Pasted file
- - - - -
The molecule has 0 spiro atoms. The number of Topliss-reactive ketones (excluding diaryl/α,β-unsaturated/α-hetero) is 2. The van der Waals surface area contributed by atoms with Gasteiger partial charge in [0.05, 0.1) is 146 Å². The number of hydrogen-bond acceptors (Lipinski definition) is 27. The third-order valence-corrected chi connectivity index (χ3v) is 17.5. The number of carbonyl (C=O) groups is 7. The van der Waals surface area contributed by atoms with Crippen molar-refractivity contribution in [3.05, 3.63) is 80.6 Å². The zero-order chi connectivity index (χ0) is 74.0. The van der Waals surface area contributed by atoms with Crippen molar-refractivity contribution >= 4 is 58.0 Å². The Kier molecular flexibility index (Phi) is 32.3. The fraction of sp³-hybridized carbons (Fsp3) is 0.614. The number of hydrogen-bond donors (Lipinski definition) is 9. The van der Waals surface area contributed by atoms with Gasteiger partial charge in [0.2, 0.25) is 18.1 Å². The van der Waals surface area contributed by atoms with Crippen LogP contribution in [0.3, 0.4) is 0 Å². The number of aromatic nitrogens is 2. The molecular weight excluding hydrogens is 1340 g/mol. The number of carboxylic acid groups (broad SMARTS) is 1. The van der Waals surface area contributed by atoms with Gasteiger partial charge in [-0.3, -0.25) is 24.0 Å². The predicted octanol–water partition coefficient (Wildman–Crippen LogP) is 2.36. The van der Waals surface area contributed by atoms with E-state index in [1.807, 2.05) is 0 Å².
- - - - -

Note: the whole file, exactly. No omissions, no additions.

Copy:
The molecule has 0 spiro atoms. The number of Topliss-reactive ketones (excluding diaryl/α,β-unsaturated/α-hetero) is 2. The van der Waals surface area contributed by atoms with Gasteiger partial charge in [0.05, 0.1) is 146 Å². The number of hydrogen-bond acceptors (Lipinski definition) is 27. The third-order valence-corrected chi connectivity index (χ3v) is 17.5. The number of carbonyl (C=O) groups is 7. The van der Waals surface area contributed by atoms with Crippen molar-refractivity contribution in [3.05, 3.63) is 80.6 Å². The zero-order chi connectivity index (χ0) is 74.0. The van der Waals surface area contributed by atoms with Crippen molar-refractivity contribution >= 4 is 58.0 Å². The Kier molecular flexibility index (Phi) is 32.3. The fraction of sp³-hybridized carbons (Fsp3) is 0.614. The number of hydrogen-bond donors (Lipinski definition) is 9. The van der Waals surface area contributed by atoms with Gasteiger partial charge in [0.2, 0.25) is 18.1 Å². The van der Waals surface area contributed by atoms with Crippen LogP contribution in [0.3, 0.4) is 0 Å². The number of aromatic nitrogens is 2. The molecular weight excluding hydrogens is 1340 g/mol. The number of carboxylic acid groups (broad SMARTS) is 1. The van der Waals surface area contributed by atoms with Gasteiger partial charge in [-0.3, -0.25) is 24.0 Å². The predicted octanol–water partition coefficient (Wildman–Crippen LogP) is 2.36. The van der Waals surface area contributed by atoms with E-state index in [1.807, 2.05) is 0 Å².